The NRA told its members to protect themselves against an increasingly tyrannical federal government that wanted to establish a police state. With slick advertising campaigns, the gun lobby continued to spread that message. The association even ran the television station NRATV for some time, which was regularly discredited because of the militant tone of the messages that were broadcast there.
Possible measures with some degree of support
A background check for buyers. A purchase ban for people with a criminal record and/or mental health problems. A ban on automatic weapons. A ban on accessories, such as high-capacity magazines.
Gun ownership divides the US along political lines
The NRA spends millions every year on lobbying. This is customary in the US and therefore does not fully explain the great political influence of the association. For example, the US National Realtor Association spends five to ten times more on its own lobbies.
What makes the NRA so powerful is its ability to mobilize gun-loving voters. The association chooses its fights carefully and supports gun advocates during primaries. Combined with its long history and extensive list of contacts in Washington, an NRA endorsement or rejection can make or break a political career.
After race, gun ownership is the most divisive political issue in the US. Studies show that it has become a predictor of party preference. In the 2016 election, 63 percent of households with guns voted for Republican Donald Trump, while 65 percent of households without guns voted for Democrat Hillary Clinton.
Gun ownership is also a fairly reliable indicator of origin: 83 percent of households with at least one firearm are light-skinned.
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NRA is no longer an insurmountable obstacle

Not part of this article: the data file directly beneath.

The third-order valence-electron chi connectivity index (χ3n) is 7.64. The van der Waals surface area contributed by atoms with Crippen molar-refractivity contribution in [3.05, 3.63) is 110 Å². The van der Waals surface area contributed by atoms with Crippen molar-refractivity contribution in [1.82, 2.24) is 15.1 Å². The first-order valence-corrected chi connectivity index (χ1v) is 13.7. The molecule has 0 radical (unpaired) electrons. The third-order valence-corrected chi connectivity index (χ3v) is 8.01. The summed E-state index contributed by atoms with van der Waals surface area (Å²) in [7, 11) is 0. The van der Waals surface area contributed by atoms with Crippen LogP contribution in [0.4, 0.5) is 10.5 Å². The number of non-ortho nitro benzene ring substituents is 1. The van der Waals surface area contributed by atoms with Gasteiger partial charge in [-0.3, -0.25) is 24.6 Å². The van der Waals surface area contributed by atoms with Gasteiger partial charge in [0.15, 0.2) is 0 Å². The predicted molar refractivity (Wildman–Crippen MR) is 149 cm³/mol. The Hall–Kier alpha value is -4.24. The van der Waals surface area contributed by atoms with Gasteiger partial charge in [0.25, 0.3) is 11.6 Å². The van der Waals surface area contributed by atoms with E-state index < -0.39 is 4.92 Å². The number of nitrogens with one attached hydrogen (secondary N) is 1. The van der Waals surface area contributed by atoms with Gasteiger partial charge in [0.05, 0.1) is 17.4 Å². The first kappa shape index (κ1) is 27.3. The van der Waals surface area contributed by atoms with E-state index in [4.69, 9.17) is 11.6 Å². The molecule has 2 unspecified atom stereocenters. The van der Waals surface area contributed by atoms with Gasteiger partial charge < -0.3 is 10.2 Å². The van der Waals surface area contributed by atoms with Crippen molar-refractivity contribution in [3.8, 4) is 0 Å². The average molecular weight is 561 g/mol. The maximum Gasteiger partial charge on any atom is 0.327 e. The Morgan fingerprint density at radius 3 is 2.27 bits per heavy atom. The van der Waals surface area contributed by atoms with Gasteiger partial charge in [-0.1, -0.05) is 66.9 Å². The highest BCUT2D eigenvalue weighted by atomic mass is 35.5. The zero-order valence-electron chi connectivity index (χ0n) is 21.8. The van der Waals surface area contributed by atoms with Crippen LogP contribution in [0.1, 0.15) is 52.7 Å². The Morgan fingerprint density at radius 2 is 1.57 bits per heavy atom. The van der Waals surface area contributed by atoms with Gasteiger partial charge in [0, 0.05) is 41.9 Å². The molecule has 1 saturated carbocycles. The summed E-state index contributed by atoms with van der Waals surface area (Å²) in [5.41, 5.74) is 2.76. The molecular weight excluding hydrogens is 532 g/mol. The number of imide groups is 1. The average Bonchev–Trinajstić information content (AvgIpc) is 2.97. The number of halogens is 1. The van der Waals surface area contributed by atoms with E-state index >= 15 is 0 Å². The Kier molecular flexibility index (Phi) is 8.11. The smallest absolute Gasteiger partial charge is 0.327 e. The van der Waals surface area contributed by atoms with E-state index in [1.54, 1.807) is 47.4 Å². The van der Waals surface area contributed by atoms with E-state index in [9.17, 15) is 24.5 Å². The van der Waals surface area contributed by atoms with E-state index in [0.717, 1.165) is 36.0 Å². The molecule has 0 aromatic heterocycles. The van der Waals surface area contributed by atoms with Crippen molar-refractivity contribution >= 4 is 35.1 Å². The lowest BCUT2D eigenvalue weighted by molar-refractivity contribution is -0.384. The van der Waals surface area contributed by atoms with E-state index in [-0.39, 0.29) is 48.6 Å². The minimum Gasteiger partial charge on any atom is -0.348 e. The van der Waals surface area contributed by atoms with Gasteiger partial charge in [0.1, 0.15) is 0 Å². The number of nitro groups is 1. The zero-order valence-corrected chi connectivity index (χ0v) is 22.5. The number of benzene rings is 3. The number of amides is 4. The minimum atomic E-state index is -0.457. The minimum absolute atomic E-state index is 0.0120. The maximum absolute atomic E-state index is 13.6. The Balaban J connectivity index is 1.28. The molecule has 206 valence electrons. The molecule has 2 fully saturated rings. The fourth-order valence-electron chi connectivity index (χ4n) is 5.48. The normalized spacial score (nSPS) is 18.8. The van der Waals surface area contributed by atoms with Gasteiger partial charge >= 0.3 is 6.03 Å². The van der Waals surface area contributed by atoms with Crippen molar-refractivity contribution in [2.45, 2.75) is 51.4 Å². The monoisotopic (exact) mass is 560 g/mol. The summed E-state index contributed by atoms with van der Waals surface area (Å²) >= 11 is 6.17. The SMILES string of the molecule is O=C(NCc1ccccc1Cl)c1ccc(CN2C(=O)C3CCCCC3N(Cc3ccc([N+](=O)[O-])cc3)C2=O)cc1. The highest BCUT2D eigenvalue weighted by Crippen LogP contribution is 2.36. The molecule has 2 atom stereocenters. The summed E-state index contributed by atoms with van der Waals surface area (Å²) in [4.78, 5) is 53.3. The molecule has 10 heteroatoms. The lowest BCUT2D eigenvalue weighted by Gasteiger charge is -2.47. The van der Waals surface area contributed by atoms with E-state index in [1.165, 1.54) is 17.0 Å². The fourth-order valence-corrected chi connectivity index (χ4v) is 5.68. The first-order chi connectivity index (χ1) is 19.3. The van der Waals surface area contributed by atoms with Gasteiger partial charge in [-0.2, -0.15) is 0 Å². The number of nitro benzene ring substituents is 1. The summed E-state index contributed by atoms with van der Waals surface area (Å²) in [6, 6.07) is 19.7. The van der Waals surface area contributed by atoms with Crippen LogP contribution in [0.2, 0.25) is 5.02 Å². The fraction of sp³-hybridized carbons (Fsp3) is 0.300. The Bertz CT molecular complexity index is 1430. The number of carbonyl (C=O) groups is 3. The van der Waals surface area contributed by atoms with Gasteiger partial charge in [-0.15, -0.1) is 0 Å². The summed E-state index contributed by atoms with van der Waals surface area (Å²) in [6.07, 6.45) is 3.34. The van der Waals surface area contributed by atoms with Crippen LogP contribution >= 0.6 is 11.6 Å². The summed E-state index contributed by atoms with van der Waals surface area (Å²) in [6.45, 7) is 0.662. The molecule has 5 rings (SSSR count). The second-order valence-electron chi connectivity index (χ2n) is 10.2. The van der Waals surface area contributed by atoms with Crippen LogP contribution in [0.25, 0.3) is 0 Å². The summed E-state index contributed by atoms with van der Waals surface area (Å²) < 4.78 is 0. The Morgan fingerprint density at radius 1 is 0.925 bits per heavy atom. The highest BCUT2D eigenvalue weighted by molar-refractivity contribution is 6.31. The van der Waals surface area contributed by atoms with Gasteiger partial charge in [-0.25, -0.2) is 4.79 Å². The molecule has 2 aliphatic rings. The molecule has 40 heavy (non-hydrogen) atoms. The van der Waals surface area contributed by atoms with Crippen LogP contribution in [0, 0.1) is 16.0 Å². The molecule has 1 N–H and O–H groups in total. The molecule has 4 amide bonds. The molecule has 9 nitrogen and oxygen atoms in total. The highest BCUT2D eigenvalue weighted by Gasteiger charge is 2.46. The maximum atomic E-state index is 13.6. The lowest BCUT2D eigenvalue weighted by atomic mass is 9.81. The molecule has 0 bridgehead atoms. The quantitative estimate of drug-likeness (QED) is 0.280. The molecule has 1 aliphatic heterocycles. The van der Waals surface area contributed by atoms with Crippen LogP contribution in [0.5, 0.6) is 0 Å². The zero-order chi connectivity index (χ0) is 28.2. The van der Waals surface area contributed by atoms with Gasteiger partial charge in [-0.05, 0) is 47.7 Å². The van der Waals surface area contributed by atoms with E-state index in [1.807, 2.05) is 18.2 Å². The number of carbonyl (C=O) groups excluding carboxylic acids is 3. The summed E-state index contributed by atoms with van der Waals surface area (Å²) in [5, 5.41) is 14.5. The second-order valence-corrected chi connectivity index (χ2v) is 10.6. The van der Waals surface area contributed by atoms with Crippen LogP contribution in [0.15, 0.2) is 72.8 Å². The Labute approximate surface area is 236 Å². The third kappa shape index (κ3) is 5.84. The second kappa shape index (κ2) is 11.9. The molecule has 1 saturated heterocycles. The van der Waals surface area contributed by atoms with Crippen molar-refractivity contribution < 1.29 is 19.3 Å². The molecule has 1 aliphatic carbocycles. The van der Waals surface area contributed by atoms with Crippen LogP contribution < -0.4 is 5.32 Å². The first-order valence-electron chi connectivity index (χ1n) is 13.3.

Yet the power of the NRA is not what it used to be. Proponents of stricter gun laws are getting better at organizing themselves. In addition, they receive more funding. Michael Bloomberg, among others, supports them. This billionaire and former mayor of New York founded the lobby group Everytown for Gun Safety in 2006. Victims of mass shootings are also increasingly making themselves heard with a call for stricter legislation.
At the same time, the NRA is struggling internally. One of the club’s icons, former marine and media personality Oliver North, accused the rest of the board of directors of financial irregularities. He, in turn, was accused of preparing a palace coup and kicked out of the NRA. The board and Ackerman McQueen, the ad agency that provided the NRA’s media strategy for decades, are embroiled in an acrimonious divorce.
An American carries an AR-15 assault rifle that the anti-gun movement has wanted to ban for years. Photo: Getty Images
Little progress due to political stranglehold
In the wake of the 2019 Dayton and El Paso shootings, even the Republican Party no longer seemed impervious to calls for change. Senate President Mitch McConnell said he was open to background checks to prevent people with serious mental illness from buying guns. That would be the largest expansion of federal gun laws in decades.
Joe Biden has been campaigning for stricter gun laws even before he took office as president. Due to the political situation in the US, a president cannot change such legislation on his own. Major changes have so far failed to materialize, largely due to the inability of the US Congress to agree on federal legislation.
In 2021, the House of Representatives, in which the Democrats have a majority, passed a bill that would make background checks mandatory for commercial gun sales. After weeks of negotiations, that proposal was adopted in a much watered-down form by the Senate. These were modest provisions that help states keep guns out of the hands of people who pose a danger to themselves or others.
After every new mass shooting or school shooting, the call for stricter gun laws becomes louder. A real historic breakthrough is therefore still not forthcoming. The harsh reality is that in the 365 days following the shooting in Uvalde, at least 600 more mass shootings have taken place in the US.
This is to the great frustration of American citizens, who, according to various surveys, are overwhelmingly in favor of stricter background checks, regardless of their political affiliation.